As the University Teachers Association of Ghana (UTAG) protest enters its third week, public universities across the country are at risk of being shut down.
The walkout is approaching the end of its 21-day deadline for academic activity to be suspended indefinitely.
Public universities are required by law to close after 21 days of non-academic employment.
Despite the National Labour Commission’s (NLC) determination that the strike is illegal, UTAG has chosen to continue its walkout indefinitely.
That decision was reached after the Association’s 15 campuses conducted separate emergency meetings in which each expressed their dissatisfaction with the mandate.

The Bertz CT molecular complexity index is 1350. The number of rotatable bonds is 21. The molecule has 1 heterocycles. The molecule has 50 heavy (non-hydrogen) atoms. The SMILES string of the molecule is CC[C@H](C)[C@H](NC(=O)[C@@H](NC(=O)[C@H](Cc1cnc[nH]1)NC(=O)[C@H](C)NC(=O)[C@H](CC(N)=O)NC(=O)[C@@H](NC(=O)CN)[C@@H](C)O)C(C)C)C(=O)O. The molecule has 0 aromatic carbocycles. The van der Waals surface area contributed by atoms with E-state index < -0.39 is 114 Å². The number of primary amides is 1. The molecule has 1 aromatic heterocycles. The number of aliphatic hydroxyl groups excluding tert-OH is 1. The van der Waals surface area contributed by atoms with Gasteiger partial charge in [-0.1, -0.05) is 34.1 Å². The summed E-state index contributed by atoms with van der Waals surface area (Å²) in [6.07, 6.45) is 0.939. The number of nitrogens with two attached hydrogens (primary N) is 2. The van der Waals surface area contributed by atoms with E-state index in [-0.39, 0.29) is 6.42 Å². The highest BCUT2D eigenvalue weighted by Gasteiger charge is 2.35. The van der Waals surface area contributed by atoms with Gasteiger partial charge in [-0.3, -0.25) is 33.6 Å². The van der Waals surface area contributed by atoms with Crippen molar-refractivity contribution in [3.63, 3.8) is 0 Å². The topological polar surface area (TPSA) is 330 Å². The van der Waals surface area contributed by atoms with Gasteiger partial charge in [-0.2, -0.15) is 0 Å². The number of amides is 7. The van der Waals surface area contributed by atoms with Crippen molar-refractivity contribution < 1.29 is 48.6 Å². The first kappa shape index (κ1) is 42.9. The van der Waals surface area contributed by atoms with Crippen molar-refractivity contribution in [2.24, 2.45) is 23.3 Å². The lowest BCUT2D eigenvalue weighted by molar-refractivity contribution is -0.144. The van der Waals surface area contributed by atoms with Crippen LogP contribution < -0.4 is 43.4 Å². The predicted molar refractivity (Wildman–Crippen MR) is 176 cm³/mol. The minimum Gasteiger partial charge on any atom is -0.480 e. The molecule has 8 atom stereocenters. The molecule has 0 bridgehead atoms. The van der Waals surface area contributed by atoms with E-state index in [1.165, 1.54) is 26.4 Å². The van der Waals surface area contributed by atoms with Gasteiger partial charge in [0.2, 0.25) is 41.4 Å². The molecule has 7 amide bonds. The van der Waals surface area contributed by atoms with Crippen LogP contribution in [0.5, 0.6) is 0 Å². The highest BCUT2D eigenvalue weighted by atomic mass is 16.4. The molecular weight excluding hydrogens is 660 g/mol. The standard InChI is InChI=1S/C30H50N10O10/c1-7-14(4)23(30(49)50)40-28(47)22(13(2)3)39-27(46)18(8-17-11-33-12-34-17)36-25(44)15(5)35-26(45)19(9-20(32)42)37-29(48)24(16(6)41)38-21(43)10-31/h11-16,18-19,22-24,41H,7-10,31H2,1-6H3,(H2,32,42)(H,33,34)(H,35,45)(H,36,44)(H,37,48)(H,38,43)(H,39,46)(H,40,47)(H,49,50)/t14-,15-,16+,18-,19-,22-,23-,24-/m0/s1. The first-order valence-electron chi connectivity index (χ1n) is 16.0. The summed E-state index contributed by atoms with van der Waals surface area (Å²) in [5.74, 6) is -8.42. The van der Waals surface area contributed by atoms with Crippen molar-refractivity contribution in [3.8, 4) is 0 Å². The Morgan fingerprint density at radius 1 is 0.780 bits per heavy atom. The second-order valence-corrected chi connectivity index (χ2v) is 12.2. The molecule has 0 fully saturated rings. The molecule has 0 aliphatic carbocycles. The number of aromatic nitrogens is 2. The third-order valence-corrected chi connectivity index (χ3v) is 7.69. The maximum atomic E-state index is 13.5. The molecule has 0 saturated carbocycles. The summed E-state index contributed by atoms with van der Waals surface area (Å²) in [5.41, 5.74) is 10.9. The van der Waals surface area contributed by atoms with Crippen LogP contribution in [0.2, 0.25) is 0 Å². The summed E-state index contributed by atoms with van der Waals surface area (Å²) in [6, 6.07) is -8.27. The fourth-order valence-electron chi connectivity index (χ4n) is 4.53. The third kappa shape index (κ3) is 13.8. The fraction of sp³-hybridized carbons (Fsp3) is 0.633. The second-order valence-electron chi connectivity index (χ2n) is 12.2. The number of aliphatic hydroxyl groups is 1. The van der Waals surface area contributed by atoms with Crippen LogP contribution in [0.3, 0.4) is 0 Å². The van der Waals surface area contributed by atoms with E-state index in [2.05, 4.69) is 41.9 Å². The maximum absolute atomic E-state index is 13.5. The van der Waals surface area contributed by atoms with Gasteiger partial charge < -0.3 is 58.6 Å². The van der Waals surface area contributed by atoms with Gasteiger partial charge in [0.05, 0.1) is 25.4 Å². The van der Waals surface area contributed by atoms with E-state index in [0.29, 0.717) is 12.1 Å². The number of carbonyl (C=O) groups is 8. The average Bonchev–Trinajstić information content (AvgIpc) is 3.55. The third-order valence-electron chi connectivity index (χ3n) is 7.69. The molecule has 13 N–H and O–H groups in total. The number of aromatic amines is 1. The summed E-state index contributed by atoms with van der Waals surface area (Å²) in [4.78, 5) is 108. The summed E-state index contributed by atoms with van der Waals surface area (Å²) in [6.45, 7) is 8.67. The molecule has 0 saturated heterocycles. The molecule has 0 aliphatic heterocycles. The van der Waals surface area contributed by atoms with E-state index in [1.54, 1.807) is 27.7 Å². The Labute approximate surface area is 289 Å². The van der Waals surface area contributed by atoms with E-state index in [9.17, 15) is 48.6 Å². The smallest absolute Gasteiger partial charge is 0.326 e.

In a statement dated January 19, 2022, the group said, “the members have unanimously resolved to continue with the withdrawal of teaching and related services until further notice. By this cover note, all members are entreated to remain calm.”
Academic work has stalled for barely a month since students reported to their respective campuses across the country.
This is due to the nationwide industrial action by UTAG, which is already biting hard and having a toll on academic calendars and students alike.
Among other things, UTAG wants government to reconsider the payment of its annual research allowance to a more realistic allowance “as this is critical to our research output, promotion and ultimately national development.”